Jackson Heights Food Cart Owners Join Cleanliness Program

Councilman Danny Dromm (D-Jackson Heights), left, with members of VAMOS Unidos, announcing a new campaign by food vendors to keep streets and sidewalks clean. (Photo by Josey Bartlett via Queens Chronicle)

Food cart owners operating in the Jackson Heights and Corona sections of City Council District 25 have joined a voluntary pilot project to keep the streets and sidewalks clean, especially around their carts, says Josey Bartlett in a report published in Queens Chronicle. Under the program, street vendors will clean a 20-foot radius around their carts and also provide trash cans for leftover food and wrappers. Councilman Danny Dromm (D-Jackson Heights) and VAMOS Unidos, a nonprofit advocating street vendor rights, launched the project on April 23.

“We want people to know that we know this is an issue,” food cart owner Samuel Noor said.

Noor has been serving rice, chicken, samosas and other South Asian and Middle Eastern food from his Vendy Award-winning cart since 2003. Vendors signing the symbolic contract will show their commitment to the program by posting a circular sticker on their carts. Noor has posted such a sticker on his cart, which is parked near the pedestrian plaza on 74th Street.

“It’s tight times and it’s easy to point fingers at others,” Noor said, “but we aren’t outsiders. We live here.”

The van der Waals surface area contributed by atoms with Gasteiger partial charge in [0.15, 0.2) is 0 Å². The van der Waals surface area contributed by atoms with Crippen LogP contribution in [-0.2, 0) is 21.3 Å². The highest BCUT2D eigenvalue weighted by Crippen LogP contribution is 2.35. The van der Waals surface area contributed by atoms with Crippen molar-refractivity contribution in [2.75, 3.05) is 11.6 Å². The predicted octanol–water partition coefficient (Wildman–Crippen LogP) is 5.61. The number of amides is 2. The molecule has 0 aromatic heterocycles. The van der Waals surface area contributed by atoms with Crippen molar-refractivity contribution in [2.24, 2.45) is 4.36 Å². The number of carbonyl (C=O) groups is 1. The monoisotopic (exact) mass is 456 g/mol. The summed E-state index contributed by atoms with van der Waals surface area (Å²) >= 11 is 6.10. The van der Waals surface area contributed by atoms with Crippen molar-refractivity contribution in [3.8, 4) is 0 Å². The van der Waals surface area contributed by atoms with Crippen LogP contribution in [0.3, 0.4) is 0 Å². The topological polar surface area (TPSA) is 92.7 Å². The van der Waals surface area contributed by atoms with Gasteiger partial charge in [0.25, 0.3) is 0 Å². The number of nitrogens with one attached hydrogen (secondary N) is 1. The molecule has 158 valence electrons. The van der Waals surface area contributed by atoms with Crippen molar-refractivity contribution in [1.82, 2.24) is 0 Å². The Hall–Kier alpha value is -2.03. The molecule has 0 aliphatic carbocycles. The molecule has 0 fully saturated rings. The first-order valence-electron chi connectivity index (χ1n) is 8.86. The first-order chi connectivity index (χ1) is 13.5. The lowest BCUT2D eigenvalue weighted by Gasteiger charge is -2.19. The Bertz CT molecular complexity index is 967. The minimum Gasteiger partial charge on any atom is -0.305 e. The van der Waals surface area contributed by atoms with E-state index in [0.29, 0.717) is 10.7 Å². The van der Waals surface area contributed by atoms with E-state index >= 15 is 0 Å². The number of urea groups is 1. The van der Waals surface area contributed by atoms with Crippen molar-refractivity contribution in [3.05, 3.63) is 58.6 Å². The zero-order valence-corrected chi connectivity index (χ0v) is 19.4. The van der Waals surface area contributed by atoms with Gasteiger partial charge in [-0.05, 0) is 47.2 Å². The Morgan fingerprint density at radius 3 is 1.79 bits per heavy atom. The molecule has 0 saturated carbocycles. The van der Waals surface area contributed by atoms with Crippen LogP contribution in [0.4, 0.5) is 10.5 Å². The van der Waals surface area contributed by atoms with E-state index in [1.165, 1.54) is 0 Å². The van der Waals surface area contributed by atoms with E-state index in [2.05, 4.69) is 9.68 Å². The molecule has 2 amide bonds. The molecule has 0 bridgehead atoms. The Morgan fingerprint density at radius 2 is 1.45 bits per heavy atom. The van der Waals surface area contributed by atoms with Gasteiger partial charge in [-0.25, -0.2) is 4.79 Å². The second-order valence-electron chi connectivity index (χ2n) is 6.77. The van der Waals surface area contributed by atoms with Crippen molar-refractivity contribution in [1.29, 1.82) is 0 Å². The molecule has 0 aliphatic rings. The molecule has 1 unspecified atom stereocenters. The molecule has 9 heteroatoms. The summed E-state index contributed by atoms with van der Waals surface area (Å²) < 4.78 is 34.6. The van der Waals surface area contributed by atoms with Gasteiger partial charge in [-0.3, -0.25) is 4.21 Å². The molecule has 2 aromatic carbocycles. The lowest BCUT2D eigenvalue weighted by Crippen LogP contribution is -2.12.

“We pay taxes too,” he said.

Jeff Orlick, who gives weekly tours of the best food places in the neighborhood, agreed that it’s a good way to keep a balance between cart and restaurant owners.

“It is a nice show to the business owners that [the food carts] are doing their part,” Orlick said. “I think it’s great that Danny Dromm is trying to find a way to coexist, not eradicate.”

“Remember that vendors are human beings with families too,” Dromm said.

There were calls for better regulations for food carts’ roadside parking and food hygiene at a town hall meeting organized by Community Board 4 on April 24. Community members from LeFrak City on Junction Boulevard and Councilwoman Julissa Ferreras (D-Corona) were among the attendees. Concerns about hygiene and regulations aside, many roadside businesses are expected to join the program and contribute to the overall state of cleanliness in the congested neighborhood. Participants may include many unregistered businesses.

Alfonzo Marin, who has been selling arepas, a Colombian dish made with cornmeal, for the last 30 years and only recently with a license, promises to keep the surroundings of his cart clean to show his commitment to the program.

“We make contributions to the economy because we buy and sell here in Jackson Heights,” Marin said. “We live here too.”

VAMOS Unidos plans to expand the pilot to other neighborhoods including in the Brooklyn district overseen by Councilman Mathieu Eugene (D-Brooklyn), another lawmaker who has expressed interest in adopting it, according to VAMOS Unidos Executive Director Rafael Samanez.

“It is these kinds of pro-worker, pro-community projects that improve neighborhoods,” Samanez said.

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